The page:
Vaccines must be properly handled

Vaccination programs have become a common part of bio-security efforts for livestock operations.

Following best practice vaccination protocols controls disease, minimizes antibiotic use, improves production and decreases death or losses from abortion.

Veterinarians can help producers develop protocols that minimize or eliminate vaccination problems such as leukotoxic effects from gram-negative vaccines, allergic reactions, vaccine site infections and poor immune response from a myriad factors.

There are two types of vaccines: those for viral infections and those for bacterial infections.

The bacteria come in two forms: gram positive and gram negative.

Gram positive include clostridial diseases and anthrax. They don’t produce leukotoxins.

Gram negative bacteria are most of the other bacteria we vaccinate against, such as respiratory pathogens and E. coli. They are used for scours prevention and to control E. coli mastitis in dairy herds.

These bacteria can produce leukotoxins, and some are worse than others. We should avoid using too many of them at the same time.

The leukotoxic effect causes rapid breathing and foaming at the mouth and can lead to abortions and death. Cattle that do recover may be in chronic poor health and susceptible to other diseases.

Do not vaccinate with more than two of the most powerful leukotoxin-producing bacteria at the same time.

We see more leukotoxic effects in dairy herds because they use more gram negative vaccines. As well, dairy cows are under the production stress of milking.


Some genetic lines seem more susceptible to the leukotoxic effect.

Other factors that increase the odds of having a leukotoxic reaction include parasitism, poor nutrition (a lack of micro minerals) and the potential of having slight acidosis (grain overload).

Vaccines designed to combat E. coli, vibrio and salmonella (seen more in the United States) are at the top of the list for leukotoxin-producing severity. Histophilus, foot rot, pinkeye and pasteurella (pneumonia) vaccines are in the middle group, while leptospirosis vaccines are in the least leukotoxin-producing category.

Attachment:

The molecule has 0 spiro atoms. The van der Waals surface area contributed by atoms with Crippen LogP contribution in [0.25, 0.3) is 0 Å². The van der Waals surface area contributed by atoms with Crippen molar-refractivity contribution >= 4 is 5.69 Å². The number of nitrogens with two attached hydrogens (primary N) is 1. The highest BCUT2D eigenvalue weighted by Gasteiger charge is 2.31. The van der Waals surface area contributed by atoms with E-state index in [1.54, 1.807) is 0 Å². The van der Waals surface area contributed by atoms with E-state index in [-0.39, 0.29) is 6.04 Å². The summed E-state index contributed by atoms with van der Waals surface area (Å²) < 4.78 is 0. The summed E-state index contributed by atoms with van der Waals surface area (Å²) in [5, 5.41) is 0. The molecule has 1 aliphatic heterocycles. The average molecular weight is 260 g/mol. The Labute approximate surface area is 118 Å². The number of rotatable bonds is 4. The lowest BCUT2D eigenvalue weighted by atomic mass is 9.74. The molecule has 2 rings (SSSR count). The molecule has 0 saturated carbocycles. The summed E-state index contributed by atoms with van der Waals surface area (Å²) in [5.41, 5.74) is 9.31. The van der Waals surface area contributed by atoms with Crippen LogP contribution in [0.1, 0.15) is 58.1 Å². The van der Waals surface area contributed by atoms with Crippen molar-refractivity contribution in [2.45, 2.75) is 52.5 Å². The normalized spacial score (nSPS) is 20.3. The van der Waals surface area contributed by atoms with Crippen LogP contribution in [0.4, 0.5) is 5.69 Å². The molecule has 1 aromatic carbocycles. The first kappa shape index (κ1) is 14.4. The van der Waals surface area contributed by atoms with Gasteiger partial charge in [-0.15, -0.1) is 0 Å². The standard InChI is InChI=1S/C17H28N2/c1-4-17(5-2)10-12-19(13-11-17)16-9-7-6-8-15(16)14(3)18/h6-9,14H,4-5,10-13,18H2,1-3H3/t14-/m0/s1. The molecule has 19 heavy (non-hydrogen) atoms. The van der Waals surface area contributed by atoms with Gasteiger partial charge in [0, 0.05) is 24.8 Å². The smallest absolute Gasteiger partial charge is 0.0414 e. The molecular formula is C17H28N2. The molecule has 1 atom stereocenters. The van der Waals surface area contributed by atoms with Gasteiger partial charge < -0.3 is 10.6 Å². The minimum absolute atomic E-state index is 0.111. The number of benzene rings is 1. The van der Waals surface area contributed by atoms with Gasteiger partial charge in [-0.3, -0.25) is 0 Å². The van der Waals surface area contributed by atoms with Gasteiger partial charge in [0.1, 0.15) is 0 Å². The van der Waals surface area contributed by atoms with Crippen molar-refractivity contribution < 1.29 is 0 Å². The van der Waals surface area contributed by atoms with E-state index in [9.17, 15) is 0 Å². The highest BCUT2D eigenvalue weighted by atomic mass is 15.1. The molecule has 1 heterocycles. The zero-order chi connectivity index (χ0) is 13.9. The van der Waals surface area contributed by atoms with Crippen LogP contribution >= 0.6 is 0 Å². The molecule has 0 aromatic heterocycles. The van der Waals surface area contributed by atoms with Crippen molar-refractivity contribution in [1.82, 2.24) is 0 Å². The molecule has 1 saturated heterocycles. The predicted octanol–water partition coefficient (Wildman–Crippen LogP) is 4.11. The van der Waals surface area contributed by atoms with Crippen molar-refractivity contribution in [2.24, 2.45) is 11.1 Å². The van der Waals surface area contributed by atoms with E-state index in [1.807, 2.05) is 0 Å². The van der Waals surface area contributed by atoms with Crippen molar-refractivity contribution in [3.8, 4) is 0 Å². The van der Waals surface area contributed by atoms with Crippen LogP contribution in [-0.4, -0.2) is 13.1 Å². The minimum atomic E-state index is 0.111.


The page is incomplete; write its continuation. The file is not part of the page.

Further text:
The effects are cumulative so producers who need to give lots of gram negative vaccines may be encouraged by their veterinarian to spread them out by a week or more.

Vigorously shaking vaccines when they are rehydrated can release more leukotoxins than when they are swirled. These leukotoxins also increase as the vaccine ages and if it becomes too hot or cold.

Clearly it is important to properly handle vaccines. Question your veterinarian if you need help sorting out vaccination protocols. They will be aware which vaccines result in the leukotoxic stacking effect described.

Vaccines can have adjuvants to enhance the immune response, and they sometimes trigger allergic reactions. This is more common with killed bacterins and killed vaccines rather than with the modified live vaccines.

Always have a bottle of epinephrine as well as an antihistamine and a dexamethasone (steroid) on hand to treat allergic reactions if advised by a veterinarian. Allergic reactions usually happen soon after the injections. The animal shows rapid breathing, swelling or puffy eyes, depending on the degree of allergic reaction.

Treatment may need to be repeated a few times.

It is a good practice to walk through recently vaccinated cattle to check for reactions. They are rare, but my experience is that when they do come it is in multiple cases.


The good news is that most animals with allergic reactions can be saved if caught in time.

Vaccine reactions can turn into infections. To avoid infections:

  • Change needles frequently.
  • Make sure the syringe has been cleaned before starting.
  • Don’t vaccinate through manure.
  • Use the proper sized needle.
  • Don’t vaccinate in the rain because the water washes dust and debris into the needle hole.

Most investigations into abscessation following vaccination discover that the animals were vaccinated in a rainstorm or shower.

I realize vaccinations must be finished once they have been started, but watch the weather forecast to determine the best, dry day on which to process. This may prevent these vaccine infections.

Poor immune response depends on stress levels, nutrition, exposure to organisms and parasitic burden.

A good vaccination program can be overwhelmed by poor management and exposure to lots of organisms.

Vaccination does not guarantee a disease-free herd.

Use it as an adjunct to good management to increase productivity.

Select the right vaccines by consulting with a veterinarian.


Roy Lewis works as a technical services veterinarian part time with Merck Animal Health in Alberta.